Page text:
This is the transcript of my opening remarks at the Arizona Public Health Association Conference on Oct. 3, 2018. A video of the speech is below.
It is an honor for me to address the Arizona Public Health Association, since I have a Masters in Public Health from the University of Arizona. I worked in health communication, medicine, public health and behavioral research for many years before deciding to run for the Arizona House in 2015.
In fact, it was my background in public health that prompted me to run for office. Many times since I moved to Arizona in 1981, I have found myself shouting at the radio or the TV or the newspaper or a social post about bad policy decisions made by the Arizona Legislature. Anybody else have that experience?
In the public health arena, the Legislature far too often makes short-term decisions to save a buck or make an ideological point, but in the long-term, these decisions cost money and lives. Do you remember Governor Jan Brewer’s Death Panels? Brewer knocked more than 250,000 adults off of Medicaid—including people on transplant waiting lists. That decision made national news as transplant patients began dying.
Another example of a short-term savings that caused long-term problems is the $80 million cut in childcare subsidies and preventive services for families in need. That recession-era funding sweep played a major role in Arizona’s foster care crisis. At its peak, nearly 19,000 Arizona children were in foster care. Most of those children were removed from their homes for “neglect”. Unfortunately, in Arizona, neglect is a catch-all term which could encompass anything from lack of reliable child care to drug abuse to domestic violence.
None of that $80 million in state funding for childcare has been restored. Why not? Because, of course, we have to cut taxes every year—regardless of the needs of the people.
In the wee hours of May 3, 2018, I proposed a budget amendment to use $56 million in federal childcare subsidies to restore part of that $80 million in state funds that were swept. These funds would have dovetailed nicely with tiered reimbursement for high-quality childcare bill that was passed in 2018 but had no funding attached to it.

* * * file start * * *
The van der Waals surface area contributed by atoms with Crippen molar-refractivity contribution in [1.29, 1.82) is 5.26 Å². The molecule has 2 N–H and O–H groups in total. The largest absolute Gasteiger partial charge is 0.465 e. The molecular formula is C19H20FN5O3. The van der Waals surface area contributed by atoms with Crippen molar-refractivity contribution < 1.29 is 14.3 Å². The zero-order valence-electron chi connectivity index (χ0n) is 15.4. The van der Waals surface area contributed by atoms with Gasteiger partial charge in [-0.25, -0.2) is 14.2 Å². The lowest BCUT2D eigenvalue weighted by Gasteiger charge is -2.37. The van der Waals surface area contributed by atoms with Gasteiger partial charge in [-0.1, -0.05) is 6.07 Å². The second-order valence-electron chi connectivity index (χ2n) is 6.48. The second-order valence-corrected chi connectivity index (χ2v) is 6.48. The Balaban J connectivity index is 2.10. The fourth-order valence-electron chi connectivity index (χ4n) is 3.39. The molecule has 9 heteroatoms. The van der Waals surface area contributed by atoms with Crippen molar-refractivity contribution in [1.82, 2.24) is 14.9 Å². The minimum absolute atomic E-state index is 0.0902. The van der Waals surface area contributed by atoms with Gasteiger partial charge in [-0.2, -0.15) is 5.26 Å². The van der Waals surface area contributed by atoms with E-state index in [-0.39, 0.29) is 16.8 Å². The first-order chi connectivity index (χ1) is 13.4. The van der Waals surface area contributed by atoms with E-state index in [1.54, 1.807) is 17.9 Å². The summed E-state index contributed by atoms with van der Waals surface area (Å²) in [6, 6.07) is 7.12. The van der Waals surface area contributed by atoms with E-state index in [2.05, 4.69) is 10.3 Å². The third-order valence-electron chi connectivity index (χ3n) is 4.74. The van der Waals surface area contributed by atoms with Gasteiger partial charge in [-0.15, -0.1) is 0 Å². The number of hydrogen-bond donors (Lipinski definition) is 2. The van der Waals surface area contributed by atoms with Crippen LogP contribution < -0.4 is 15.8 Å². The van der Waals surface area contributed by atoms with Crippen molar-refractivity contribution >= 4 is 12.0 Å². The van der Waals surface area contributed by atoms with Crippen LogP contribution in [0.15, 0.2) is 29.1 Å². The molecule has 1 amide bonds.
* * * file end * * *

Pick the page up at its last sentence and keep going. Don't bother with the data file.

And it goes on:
Despite the crushing need for childcare subsidies, the amendment was rejected on a party line vote, and Arizona became the ONLY state in the US not to use these federal funds to help our families living in poverty. A few months later, a lobbyist told me that one powerful man stopped these funds from being used.
Where’s the fairness in that? How can we allow one powerful man’s opinion to force thousands of single mothers and their children to live in poverty? How does that promote the common good? It doesn’t.
Last summer, I read the book Envisioning a New World: Awakening to Life’s Oneness by Unitarian Universalist Rev. Rosemarie Carnarius. In it, she applies the concept of balancing yin and yang to public policy. Taoists believe that to lead a healthy and happy life one must seek balance.
Carnarius suggests that to have good government we should try to consciously balance social responsibility—the yin—with individual liberty—the yang. With this model, policy is not about who’s right and who’s wrong. It’s about balance. This sounds simple yet so profound. Doesn’t it?
Carnarius goes on to point out that our Declaration of Independence is the first document in history in which “… an individual’s right to life, liberty and the pursuit of happiness was proclaimed as divinely ordained, unassailable, and constitutionally guaranteed.” This was a huge step for the common man.
The framers of the Constitution balanced “the ascendency of the individual” with a “trust in humanity’s capacity for self-governance.”
Democracy—the voice of the people—would balance the rights of the individual. To help keep this delicate balance the founders added a free press to educate the public. In fact, President Thomas Jefferson valued newspapers so much that he proposed mailing them to all Americans for free, so they could be educated about current events and the government.
So, what happened to our Democratic utopia? Individual liberty and social responsibility are out of balance.
Big money politics, voter suppression, disinformation, and the slow death of the free press have adulterated our democracy and put special interests in charge of our government. If you look at many issues—like gun violence prevention, school choice, environmental protection, or healthcare– it is obvious that in many cases individual liberty is being promoted over the social responsibility and the common good.
As a result, lawmakers often pass laws that are contrary to the voters’ wishes. In fact, in the Arizona Legislature, it is shocking how many bills we hear—and pass—that are crafted to benefit one corporation or one special interest group. It’s no wonder voters are frustrated.
Let’s look at two examples.
Congress has perpetually skirted meaningful gun reform, and nearly every bill that expands gun rights passes the Arizona Legislature. On Second Amendment, individual liberty is sacrosanct.